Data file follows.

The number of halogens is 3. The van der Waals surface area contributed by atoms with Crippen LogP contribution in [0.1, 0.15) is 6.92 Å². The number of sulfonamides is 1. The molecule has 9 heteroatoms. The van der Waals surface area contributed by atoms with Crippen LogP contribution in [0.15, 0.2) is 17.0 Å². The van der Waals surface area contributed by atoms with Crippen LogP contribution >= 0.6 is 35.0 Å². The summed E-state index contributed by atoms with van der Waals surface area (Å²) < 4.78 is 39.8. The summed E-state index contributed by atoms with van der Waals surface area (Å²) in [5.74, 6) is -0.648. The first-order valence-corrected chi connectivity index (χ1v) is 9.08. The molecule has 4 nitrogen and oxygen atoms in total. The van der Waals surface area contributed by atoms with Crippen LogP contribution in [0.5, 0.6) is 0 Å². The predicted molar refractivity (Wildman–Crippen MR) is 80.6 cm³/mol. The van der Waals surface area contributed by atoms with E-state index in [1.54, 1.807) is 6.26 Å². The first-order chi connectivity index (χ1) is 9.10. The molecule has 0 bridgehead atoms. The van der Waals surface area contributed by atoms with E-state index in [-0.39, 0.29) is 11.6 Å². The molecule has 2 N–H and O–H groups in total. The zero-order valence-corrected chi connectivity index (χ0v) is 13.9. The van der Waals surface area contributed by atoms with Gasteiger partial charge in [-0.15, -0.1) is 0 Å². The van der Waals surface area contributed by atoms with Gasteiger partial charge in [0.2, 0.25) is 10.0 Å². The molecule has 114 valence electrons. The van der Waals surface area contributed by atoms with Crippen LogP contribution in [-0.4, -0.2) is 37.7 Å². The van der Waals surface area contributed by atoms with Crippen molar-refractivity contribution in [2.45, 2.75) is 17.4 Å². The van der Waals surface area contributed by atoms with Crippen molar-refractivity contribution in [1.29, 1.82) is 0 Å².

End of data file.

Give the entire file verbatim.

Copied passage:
The number of halogens is 3. The van der Waals surface area contributed by atoms with Crippen LogP contribution in [0.1, 0.15) is 6.92 Å². The number of sulfonamides is 1. The molecule has 9 heteroatoms. The van der Waals surface area contributed by atoms with Crippen LogP contribution in [0.15, 0.2) is 17.0 Å². The van der Waals surface area contributed by atoms with Crippen LogP contribution >= 0.6 is 35.0 Å². The summed E-state index contributed by atoms with van der Waals surface area (Å²) < 4.78 is 39.8. The summed E-state index contributed by atoms with van der Waals surface area (Å²) in [5.74, 6) is -0.648. The first-order valence-corrected chi connectivity index (χ1v) is 9.08. The molecule has 4 nitrogen and oxygen atoms in total. The van der Waals surface area contributed by atoms with Crippen LogP contribution in [0.5, 0.6) is 0 Å². The predicted molar refractivity (Wildman–Crippen MR) is 80.6 cm³/mol. The van der Waals surface area contributed by atoms with E-state index in [1.54, 1.807) is 6.26 Å². The first-order chi connectivity index (χ1) is 9.10. The molecule has 0 bridgehead atoms. The van der Waals surface area contributed by atoms with E-state index in [-0.39, 0.29) is 11.6 Å². The molecule has 2 N–H and O–H groups in total. The zero-order valence-corrected chi connectivity index (χ0v) is 13.9. The van der Waals surface area contributed by atoms with Gasteiger partial charge in [-0.15, -0.1) is 0 Å². The van der Waals surface area contributed by atoms with Gasteiger partial charge in [0.2, 0.25) is 10.0 Å². The molecule has 114 valence electrons. The van der Waals surface area contributed by atoms with Crippen LogP contribution in [-0.4, -0.2) is 37.7 Å². The van der Waals surface area contributed by atoms with Crippen molar-refractivity contribution in [2.45, 2.75) is 17.4 Å². The van der Waals surface area contributed by atoms with Crippen molar-refractivity contribution in [1.29, 1.82) is 0 Å².